This Thank You is intended for the thousands of people who contributed to the Scottish  Independent Care Review , volunteering to take part in the groups and give their time, professional expertise, stories, and experiences. The Thank You report describes the process of the Care Review and how children, young people and adults with care experience were involved.

Related Topics: Child Participation


In this video, Independent Care Review Chair Fiona Duncan describes what the Care Review heard and what Scotland must now do for children and their families.

The  Independent Scottish Care Review  created 12 composite stories, which means the stories are not real people but have been written to reflect the experiences the Care Review heard. These films show what the Care Review learned from talking with children, young people, their families and carers. 

Related Topics: Child Participation

In this video, the First Minister of Scotland, Nicola Sturgeon, issues a statement on the publication of the final report of the  Scottish Independent Care Review . In her statement, Sturgeon underlines her personal and political commitment to turning the recommendations made by the report into reality as quickly as possible.


These accompanying infographics outline what Scotland must do for each of The Promise report’s Five Foundations: Voice, Family, Care, People, and Scaffolding. Click the image above to view all five infographics.

Related Articles

This article for The Herald Scotland describes the recently launched Scottish Independent Care Review as "a once-in-a-generation scrutiny of our care system, with far-reaching recommendations for change. It is not unreasonable to expect that other countries might look upon it as a model for their own systems." 

This article from BBC News tells the story of siblings who were separated by Scotland's care system and highlights findings from the recent Independent Care Review in Scotland which revealed the "profound and lifelong consequences" of sibling separation.

According to this article from the Herald Scotland, the Independent  Scottish Care Review  has calculated that the cost of the care system letting down children and their families is £1.6 billion. "This is a combination of £875 million in meeting the needs of care-experienced people as a result of the system failing them and £732 million in lost income tax and national insurance."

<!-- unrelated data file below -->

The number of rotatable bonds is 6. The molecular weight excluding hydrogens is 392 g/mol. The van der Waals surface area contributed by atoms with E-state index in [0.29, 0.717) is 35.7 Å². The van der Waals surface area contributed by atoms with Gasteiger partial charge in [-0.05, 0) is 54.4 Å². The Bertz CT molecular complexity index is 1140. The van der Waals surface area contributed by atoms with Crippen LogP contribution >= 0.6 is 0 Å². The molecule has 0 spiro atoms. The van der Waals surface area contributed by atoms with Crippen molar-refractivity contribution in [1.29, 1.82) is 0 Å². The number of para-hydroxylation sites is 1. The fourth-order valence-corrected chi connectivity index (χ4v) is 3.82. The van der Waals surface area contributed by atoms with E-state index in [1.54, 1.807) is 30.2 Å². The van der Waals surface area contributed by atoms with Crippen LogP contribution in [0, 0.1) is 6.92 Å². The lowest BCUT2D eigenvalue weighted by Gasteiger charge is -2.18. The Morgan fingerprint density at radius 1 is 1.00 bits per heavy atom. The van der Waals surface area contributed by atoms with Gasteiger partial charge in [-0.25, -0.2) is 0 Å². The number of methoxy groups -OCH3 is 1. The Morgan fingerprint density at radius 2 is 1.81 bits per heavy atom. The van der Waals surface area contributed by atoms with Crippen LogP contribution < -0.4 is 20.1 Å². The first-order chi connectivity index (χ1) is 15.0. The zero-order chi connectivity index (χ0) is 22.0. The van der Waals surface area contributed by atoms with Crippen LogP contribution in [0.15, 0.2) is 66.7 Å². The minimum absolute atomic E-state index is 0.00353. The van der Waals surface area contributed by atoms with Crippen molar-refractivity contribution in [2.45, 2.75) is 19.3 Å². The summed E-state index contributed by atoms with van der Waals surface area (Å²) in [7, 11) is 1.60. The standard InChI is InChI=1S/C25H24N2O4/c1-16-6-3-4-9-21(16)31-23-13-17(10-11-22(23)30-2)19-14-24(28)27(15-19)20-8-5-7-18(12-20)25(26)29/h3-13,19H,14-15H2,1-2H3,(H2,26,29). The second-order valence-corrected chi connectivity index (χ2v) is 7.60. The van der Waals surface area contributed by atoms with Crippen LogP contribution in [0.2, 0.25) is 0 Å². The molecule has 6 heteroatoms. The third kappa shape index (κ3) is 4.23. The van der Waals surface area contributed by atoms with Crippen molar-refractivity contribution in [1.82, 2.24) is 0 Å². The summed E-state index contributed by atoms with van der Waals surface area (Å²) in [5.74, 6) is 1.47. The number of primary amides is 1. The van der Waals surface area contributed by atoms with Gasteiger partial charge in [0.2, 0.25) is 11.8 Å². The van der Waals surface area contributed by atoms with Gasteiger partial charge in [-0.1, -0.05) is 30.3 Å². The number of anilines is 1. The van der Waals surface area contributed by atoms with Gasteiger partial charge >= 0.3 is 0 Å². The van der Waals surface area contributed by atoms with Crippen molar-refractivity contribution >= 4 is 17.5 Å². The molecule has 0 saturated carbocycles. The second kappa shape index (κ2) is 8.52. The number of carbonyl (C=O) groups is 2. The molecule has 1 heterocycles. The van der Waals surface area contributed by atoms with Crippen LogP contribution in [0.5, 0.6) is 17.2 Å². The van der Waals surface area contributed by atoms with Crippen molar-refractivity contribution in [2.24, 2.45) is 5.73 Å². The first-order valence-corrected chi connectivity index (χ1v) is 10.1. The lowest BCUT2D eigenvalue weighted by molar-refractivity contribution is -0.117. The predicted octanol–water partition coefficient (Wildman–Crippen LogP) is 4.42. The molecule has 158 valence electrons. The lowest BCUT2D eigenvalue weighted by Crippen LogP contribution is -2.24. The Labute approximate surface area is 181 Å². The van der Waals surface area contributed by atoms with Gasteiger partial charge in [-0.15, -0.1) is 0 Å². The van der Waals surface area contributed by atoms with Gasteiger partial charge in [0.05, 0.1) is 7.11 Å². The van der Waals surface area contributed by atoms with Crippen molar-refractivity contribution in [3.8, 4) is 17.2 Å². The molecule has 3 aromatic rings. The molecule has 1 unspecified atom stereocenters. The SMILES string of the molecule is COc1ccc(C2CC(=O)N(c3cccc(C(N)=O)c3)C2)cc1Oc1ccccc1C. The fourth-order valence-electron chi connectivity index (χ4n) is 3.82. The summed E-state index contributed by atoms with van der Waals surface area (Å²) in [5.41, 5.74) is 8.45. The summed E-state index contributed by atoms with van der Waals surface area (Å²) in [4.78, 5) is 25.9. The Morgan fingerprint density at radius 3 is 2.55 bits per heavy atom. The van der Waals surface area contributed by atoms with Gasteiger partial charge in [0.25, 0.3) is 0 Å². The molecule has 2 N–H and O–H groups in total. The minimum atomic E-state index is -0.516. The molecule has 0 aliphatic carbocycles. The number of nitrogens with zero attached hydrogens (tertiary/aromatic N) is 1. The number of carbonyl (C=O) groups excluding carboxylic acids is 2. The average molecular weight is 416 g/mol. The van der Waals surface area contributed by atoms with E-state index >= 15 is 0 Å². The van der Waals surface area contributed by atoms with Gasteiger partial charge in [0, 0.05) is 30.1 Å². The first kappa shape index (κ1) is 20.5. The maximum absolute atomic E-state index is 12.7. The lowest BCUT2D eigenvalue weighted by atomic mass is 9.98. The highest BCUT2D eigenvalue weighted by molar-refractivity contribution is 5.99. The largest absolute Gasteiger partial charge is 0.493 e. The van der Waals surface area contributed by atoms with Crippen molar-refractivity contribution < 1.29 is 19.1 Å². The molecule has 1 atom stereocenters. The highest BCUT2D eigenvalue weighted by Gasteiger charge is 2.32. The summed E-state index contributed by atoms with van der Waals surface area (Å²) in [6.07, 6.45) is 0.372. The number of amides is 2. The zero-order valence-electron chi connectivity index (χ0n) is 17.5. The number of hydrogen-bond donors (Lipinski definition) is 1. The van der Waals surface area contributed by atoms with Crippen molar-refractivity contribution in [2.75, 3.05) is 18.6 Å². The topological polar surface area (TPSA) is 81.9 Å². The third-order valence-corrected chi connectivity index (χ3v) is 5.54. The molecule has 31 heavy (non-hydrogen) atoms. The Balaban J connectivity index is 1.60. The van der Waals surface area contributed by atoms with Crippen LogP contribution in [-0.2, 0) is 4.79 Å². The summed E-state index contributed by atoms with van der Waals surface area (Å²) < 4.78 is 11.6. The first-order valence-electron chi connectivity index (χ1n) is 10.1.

This article from Tes Scotland highlights some of the key findings and recommendations from the Scottish Independent Care Review , including the call on schools to "stop excluding looked-after children and avoid reductions in these pupils' timetables that mean they are 'denied their rights to education.'"  

This article from Holyrood features an interview with Fiona Duncan, Corra Foundation chief executive and chair of the Independent Care Review, herself care-experienced. “What we did was look at what matters to children and young people throughout their lives, before care, in care, after care, in order to understand how this operating environment has to change to fit children, rather than how children have to change to fit in,” says Duncan.

This article from BBC News presents the findings and recommendations of the  Independent Scottish Care Review , which was welcomed by Nicola Sturgeon, the First Minister of Scotland. According to the article, Sturgeon called the Review "one of the most important moments" in her time as first minister and is "'committed' to turning its vision for caring for young people into reality as quickly as possible."

This article from STV News describes the history of the  Independent Scottish Care Review , including the advocacy of looked-after young people featured in a STV documentary whose efforts led, in part, to the call for the Independent Review in 2016. According to the article, after sharing their stories in the documentary, Laura Beveridge and Ashley Cameron were invited, along with two others, to a face-to-face meeting with Scotland's First Minister, Nicola Sturgeon, who later announced a a 'root-and-branch' review of the care system. 

This article from the National highlights the findings and recommendations of the  Independent Scottish Care Review . The article also features an interview with Kenny Murray, public affairs co-ordinator at Who Cares? Scotland – also care experienced – who welcomed the recommendations around better family support. "[My mother] should never have had to choose between getting help and keeping us at home," said Murray. "In years to come we’re going to look back and see that we’ve often taken poor children away from their parents."

This article from the Scotsman shares the story of Charlotte Armitage, a young woman who grew up in care in Scotland. The article connects Armitage's experiences to those shared in Scotland's Independent Care Review, which calls for "an end to systemic failures that lead to young people like Armitage being caused more damage by the very system designed to protect them."

Understanding the Situation

This report from Family for Every Child examines the growing use of kinship care, including its value and support needs for safe and effective use. The report argues that there is an urgent need to increase support to children living with relatives or friends of their family, with key recommendations made for national governments, donors and UN agencies.

Related Topics: Kinship Care

This report from Physicians for Human Rights (PHR) presents findings from an investigation based on psychological evaluations of asylum-seeking parents and children who were separated by the U.S. government in 2018. The investigation found pervasive symptoms and behaviors consistent with trauma, particularly the trauma of family separation.